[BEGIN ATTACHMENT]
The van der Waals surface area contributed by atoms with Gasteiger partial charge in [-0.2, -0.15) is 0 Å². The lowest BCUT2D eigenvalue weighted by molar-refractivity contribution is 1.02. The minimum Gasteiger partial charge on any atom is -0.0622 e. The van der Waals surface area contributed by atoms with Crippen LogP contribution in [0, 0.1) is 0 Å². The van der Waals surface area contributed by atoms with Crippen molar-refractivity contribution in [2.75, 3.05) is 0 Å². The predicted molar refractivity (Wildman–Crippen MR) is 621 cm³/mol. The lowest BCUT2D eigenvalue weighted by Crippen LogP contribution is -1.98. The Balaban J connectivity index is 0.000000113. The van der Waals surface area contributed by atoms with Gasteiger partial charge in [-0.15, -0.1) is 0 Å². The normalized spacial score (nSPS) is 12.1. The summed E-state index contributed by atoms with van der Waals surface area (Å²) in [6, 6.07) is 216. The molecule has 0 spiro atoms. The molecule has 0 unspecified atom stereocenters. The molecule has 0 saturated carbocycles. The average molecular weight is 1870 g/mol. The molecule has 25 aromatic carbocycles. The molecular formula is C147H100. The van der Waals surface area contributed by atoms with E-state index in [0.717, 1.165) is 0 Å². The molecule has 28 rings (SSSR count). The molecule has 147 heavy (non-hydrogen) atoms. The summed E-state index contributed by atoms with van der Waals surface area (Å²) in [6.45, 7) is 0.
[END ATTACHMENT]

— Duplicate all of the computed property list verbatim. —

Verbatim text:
The van der Waals surface area contributed by atoms with Gasteiger partial charge in [-0.2, -0.15) is 0 Å². The lowest BCUT2D eigenvalue weighted by molar-refractivity contribution is 1.02. The minimum Gasteiger partial charge on any atom is -0.0622 e. The van der Waals surface area contributed by atoms with Crippen LogP contribution in [0, 0.1) is 0 Å². The van der Waals surface area contributed by atoms with Crippen molar-refractivity contribution in [2.75, 3.05) is 0 Å². The predicted molar refractivity (Wildman–Crippen MR) is 621 cm³/mol. The lowest BCUT2D eigenvalue weighted by Crippen LogP contribution is -1.98. The Balaban J connectivity index is 0.000000113. The van der Waals surface area contributed by atoms with Gasteiger partial charge in [-0.15, -0.1) is 0 Å². The normalized spacial score (nSPS) is 12.1. The summed E-state index contributed by atoms with van der Waals surface area (Å²) in [6, 6.07) is 216. The molecule has 0 spiro atoms. The molecule has 0 unspecified atom stereocenters. The molecule has 0 saturated carbocycles. The average molecular weight is 1870 g/mol. The molecule has 25 aromatic carbocycles. The molecular formula is C147H100. The van der Waals surface area contributed by atoms with E-state index in [0.717, 1.165) is 0 Å². The molecule has 28 rings (SSSR count). The molecule has 147 heavy (non-hydrogen) atoms. The summed E-state index contributed by atoms with van der Waals surface area (Å²) in [6.45, 7) is 0.